PARIS—British Foreign Secretary Boris Johnson thought he was speaking off the record about the bull rampaging through the china shop of the fragile international order.
“I am increasingly admiring of Donald Trump,” Johnson told a closed meeting with fellow Tories a few days ago, unaware his remarks would be recorded and leaked. “I have become more and more convinced that there is method in his madness.”
Johnson, who’s been known for his own farcical antics and rhetorical bombshells, wondered aloud what would happen if Trump was running the Brexit negotiations with the European Union: “He’d go in bloody hard… There’d be all sorts of breakdowns, all sorts of chaos. Everyone would think he’d gone mad. But actually you might get somewhere. It’s a very, very good thought.”
Almost 17 months into the Trump presidency, even among world leaders once appalled by his pathological narcissism and aggressive ignorance, a certain level of acceptance has taken hold. To be sure, they once hoped the madness could be managed, but those days clearly are over. The “adults” in the Trump administration have mostly been expelled. Those who remain are letting Trump be Trump. And he’s having a ball. So the questions that are posed in the wider world are about isolating his craziness, enduring it, or like Boris Johnson embracing the madness as if it were just a game, a shrewd negotiating ploy.
In a provocative and prescient article published only a couple of weeks after the inauguration last year, psychologist David B. Feldman asked in Psychology Today, “Will we all just get used to Trump?” And, yes, despite continued talk of “the resistance,” that is exactly what’s happening at all levels of society.
“One of the oldest and most predictable phenomena observed by psychologists is habituation,” Feldman wrote. It is “the tendency of almost all organisms—from amoebas to human beings—to cease to respond to a stimulus after it has been repeated over and over.” He noted that “unlike past administrations that took controversial actions occasionally, with enough time between for the public to recover, the current White House does so continuously, on a seemingly minute-to-minute basis. Such repeated events create the perfect conditions for habituation to occur.”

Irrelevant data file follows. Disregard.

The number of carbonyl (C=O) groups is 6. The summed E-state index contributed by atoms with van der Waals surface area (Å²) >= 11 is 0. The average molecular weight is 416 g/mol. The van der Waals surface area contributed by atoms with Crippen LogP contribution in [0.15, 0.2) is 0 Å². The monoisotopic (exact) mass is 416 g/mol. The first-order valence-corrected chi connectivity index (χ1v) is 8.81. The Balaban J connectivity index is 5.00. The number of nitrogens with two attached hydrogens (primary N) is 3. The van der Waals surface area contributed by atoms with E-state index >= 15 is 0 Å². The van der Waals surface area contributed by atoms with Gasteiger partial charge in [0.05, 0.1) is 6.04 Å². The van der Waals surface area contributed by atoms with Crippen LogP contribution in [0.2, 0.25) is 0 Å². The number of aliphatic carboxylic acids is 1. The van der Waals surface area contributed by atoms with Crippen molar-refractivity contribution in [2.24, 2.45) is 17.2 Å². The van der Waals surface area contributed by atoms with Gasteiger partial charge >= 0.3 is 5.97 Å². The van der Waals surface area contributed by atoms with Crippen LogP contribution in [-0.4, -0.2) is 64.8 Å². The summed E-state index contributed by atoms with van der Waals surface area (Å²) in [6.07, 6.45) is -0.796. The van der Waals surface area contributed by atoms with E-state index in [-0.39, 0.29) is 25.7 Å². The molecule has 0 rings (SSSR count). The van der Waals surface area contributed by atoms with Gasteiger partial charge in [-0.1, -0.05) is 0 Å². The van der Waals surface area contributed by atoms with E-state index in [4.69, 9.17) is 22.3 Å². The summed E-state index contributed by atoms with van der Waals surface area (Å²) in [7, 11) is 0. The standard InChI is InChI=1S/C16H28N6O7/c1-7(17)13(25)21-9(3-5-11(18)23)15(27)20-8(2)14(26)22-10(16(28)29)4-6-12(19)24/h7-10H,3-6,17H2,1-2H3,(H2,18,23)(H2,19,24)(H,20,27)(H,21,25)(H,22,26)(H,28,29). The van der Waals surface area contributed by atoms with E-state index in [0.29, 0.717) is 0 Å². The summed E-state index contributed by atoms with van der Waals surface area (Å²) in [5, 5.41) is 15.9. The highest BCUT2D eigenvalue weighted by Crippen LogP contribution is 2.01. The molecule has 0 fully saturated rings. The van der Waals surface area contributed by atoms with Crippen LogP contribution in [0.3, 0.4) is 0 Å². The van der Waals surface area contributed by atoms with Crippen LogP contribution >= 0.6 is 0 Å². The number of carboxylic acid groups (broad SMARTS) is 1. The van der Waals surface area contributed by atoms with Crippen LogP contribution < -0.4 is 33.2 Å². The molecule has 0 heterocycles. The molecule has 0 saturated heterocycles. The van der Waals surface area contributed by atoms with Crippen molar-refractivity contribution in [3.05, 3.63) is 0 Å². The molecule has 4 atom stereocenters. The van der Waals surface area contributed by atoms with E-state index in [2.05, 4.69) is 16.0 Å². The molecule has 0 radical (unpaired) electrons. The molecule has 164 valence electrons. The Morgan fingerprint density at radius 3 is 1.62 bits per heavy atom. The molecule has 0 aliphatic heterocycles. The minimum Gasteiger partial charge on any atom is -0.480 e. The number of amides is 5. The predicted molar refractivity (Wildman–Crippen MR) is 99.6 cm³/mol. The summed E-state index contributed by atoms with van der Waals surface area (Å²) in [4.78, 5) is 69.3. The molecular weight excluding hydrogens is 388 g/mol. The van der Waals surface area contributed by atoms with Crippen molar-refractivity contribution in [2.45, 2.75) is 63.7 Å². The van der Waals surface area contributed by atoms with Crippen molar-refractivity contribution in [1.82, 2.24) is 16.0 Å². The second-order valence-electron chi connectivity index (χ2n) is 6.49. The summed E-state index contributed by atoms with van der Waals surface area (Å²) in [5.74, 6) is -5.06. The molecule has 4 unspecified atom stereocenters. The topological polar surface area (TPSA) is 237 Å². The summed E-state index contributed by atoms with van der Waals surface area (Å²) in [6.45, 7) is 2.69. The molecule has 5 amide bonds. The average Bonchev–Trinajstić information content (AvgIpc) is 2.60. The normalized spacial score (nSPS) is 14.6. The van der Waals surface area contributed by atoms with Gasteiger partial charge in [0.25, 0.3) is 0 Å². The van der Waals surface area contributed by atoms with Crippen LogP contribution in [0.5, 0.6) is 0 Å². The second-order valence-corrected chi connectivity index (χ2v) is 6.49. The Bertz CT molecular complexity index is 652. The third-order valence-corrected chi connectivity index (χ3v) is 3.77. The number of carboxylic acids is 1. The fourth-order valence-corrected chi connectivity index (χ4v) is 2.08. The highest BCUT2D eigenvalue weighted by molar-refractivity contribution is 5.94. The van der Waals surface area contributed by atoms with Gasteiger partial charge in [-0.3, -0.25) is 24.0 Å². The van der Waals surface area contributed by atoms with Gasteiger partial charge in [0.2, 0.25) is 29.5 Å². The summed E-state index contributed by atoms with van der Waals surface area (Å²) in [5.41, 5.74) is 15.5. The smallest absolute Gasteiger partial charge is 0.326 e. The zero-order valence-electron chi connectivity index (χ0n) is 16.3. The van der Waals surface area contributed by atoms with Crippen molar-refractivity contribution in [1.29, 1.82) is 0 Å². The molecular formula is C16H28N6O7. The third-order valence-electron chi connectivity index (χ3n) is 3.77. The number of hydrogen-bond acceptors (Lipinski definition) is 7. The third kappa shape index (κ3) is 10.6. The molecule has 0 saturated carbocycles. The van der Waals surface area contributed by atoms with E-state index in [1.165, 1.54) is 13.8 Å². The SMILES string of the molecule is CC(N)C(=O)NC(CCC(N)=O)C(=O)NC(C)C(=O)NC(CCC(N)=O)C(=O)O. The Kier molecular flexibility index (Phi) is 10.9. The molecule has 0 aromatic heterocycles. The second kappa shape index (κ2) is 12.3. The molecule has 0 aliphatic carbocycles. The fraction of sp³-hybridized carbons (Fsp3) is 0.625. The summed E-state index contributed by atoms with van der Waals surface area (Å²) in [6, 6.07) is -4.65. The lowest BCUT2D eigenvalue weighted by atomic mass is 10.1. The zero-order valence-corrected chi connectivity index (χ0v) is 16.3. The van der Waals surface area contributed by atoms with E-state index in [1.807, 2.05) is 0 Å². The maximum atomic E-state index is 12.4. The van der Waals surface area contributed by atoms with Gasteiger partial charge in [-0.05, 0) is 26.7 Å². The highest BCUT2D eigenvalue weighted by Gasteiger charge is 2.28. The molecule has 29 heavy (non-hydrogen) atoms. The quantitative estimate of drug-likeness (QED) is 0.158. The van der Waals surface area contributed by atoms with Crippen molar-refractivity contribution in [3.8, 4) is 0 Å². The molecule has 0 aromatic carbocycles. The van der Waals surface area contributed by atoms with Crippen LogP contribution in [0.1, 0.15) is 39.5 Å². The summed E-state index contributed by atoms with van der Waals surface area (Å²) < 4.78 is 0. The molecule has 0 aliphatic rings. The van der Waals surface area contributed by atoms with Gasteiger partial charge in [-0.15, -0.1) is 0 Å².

Many in the public may simply tune out, but heads of state and senior policymakers cannot do that, so confusion continues to reign, and that’s what we saw at the G7 on Friday and Saturday. It’s very likely that’s what Trump intended, which is crazy like a fox, or just crazy. Or conceivably both.
It’s as if seven people went to a club to play poker, and one of them, the richest, threw the deck in the air and announced they would play 52 pick-up instead. Everybody else in the room knows that this is nuts. They also know that for better or worse, they have to live with it. But maybe they won’t invite him back.
Amid headlines about tariff disputes, a basic fact is lost. The so-called Group of Seven “most industrialized countries in the world” is not just a club for the rich, but for leaders who traditionally assumed they shared the same basic values: belief in empirical facts, fundamental human freedoms, sacrosanct democratic processes, and the rule of law. All of which is to say it’s a club where Trump doesn’t fit in. He has shown he shares none of those values. Indeed, from the question of climate change to his dealings with Russia, he’s unapologetically hostile to them.
When French President Emmanuel Macron talked regretfully about making the G7, in fact, G6 plus one, he was essentially recognizing the fact that Trump doesn’t belong.
“The American President may not mind being isolated, but neither do we mind signing a 6 country agreement if need be,” Macron tweeted going into the summit. “Because these 6 countries represent values, they represent an economic market which has the weight of history behind it and which is now a true international force.”